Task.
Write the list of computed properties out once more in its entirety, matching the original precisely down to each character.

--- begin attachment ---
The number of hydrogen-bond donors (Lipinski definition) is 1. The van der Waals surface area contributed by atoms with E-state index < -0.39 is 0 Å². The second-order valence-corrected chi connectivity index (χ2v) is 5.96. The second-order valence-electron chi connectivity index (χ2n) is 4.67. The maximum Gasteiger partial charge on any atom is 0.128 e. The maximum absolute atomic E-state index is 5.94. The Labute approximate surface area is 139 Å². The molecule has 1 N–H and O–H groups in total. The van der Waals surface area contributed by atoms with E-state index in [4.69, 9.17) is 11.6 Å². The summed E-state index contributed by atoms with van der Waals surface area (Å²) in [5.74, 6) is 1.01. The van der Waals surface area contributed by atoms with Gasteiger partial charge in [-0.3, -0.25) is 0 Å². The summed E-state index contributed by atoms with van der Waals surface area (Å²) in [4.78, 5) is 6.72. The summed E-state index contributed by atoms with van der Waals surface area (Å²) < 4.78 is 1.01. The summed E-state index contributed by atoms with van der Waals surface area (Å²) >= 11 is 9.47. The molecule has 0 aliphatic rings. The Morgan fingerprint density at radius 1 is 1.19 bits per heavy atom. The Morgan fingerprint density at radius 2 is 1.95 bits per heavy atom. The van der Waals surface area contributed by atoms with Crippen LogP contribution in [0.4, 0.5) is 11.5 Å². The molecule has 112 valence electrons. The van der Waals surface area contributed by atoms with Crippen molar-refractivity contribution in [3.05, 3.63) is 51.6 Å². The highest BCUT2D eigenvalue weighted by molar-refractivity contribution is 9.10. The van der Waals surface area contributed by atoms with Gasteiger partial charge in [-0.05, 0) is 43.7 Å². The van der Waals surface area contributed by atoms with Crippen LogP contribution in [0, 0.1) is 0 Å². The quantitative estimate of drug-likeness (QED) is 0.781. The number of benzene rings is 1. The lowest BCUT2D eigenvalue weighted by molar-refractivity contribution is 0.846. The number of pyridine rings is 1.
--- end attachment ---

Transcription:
The number of hydrogen-bond donors (Lipinski definition) is 1. The van der Waals surface area contributed by atoms with E-state index < -0.39 is 0 Å². The second-order valence-corrected chi connectivity index (χ2v) is 5.96. The second-order valence-electron chi connectivity index (χ2n) is 4.67. The maximum Gasteiger partial charge on any atom is 0.128 e. The maximum absolute atomic E-state index is 5.94. The Labute approximate surface area is 139 Å². The molecule has 1 N–H and O–H groups in total. The van der Waals surface area contributed by atoms with E-state index in [4.69, 9.17) is 11.6 Å². The summed E-state index contributed by atoms with van der Waals surface area (Å²) in [5.74, 6) is 1.01. The van der Waals surface area contributed by atoms with Gasteiger partial charge in [-0.3, -0.25) is 0 Å². The summed E-state index contributed by atoms with van der Waals surface area (Å²) in [4.78, 5) is 6.72. The summed E-state index contributed by atoms with van der Waals surface area (Å²) < 4.78 is 1.01. The summed E-state index contributed by atoms with van der Waals surface area (Å²) >= 11 is 9.47. The molecule has 0 aliphatic rings. The Morgan fingerprint density at radius 1 is 1.19 bits per heavy atom. The Morgan fingerprint density at radius 2 is 1.95 bits per heavy atom. The van der Waals surface area contributed by atoms with Crippen LogP contribution in [0.4, 0.5) is 11.5 Å². The molecule has 112 valence electrons. The van der Waals surface area contributed by atoms with Crippen molar-refractivity contribution in [3.05, 3.63) is 51.6 Å². The highest BCUT2D eigenvalue weighted by molar-refractivity contribution is 9.10. The van der Waals surface area contributed by atoms with Gasteiger partial charge in [-0.05, 0) is 43.7 Å². The van der Waals surface area contributed by atoms with Crippen LogP contribution in [0, 0.1) is 0 Å². The quantitative estimate of drug-likeness (QED) is 0.781. The number of benzene rings is 1. The lowest BCUT2D eigenvalue weighted by molar-refractivity contribution is 0.846. The number of pyridine rings is 1.